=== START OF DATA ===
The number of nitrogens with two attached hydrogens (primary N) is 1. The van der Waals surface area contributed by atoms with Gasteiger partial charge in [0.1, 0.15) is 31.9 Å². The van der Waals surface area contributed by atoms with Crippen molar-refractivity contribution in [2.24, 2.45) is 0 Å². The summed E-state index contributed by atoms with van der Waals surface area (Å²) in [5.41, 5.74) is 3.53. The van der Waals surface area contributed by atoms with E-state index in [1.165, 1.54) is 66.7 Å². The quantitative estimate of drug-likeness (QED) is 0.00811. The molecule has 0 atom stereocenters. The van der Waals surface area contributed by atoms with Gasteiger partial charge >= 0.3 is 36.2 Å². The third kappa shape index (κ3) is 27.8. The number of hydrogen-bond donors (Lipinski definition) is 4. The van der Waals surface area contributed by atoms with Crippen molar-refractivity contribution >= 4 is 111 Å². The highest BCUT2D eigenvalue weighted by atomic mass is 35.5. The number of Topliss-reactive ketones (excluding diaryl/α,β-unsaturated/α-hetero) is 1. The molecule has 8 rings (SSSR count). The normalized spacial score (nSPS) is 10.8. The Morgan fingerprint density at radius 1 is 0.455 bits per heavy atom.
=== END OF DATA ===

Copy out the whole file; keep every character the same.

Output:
The number of nitrogens with two attached hydrogens (primary N) is 1. The van der Waals surface area contributed by atoms with Gasteiger partial charge in [0.1, 0.15) is 31.9 Å². The van der Waals surface area contributed by atoms with Crippen molar-refractivity contribution in [2.24, 2.45) is 0 Å². The summed E-state index contributed by atoms with van der Waals surface area (Å²) in [5.41, 5.74) is 3.53. The van der Waals surface area contributed by atoms with E-state index in [1.165, 1.54) is 66.7 Å². The quantitative estimate of drug-likeness (QED) is 0.00811. The molecule has 0 atom stereocenters. The van der Waals surface area contributed by atoms with Gasteiger partial charge >= 0.3 is 36.2 Å². The third kappa shape index (κ3) is 27.8. The number of hydrogen-bond donors (Lipinski definition) is 4. The van der Waals surface area contributed by atoms with Crippen molar-refractivity contribution >= 4 is 111 Å². The highest BCUT2D eigenvalue weighted by atomic mass is 35.5. The number of Topliss-reactive ketones (excluding diaryl/α,β-unsaturated/α-hetero) is 1. The molecule has 8 rings (SSSR count). The normalized spacial score (nSPS) is 10.8. The Morgan fingerprint density at radius 1 is 0.455 bits per heavy atom.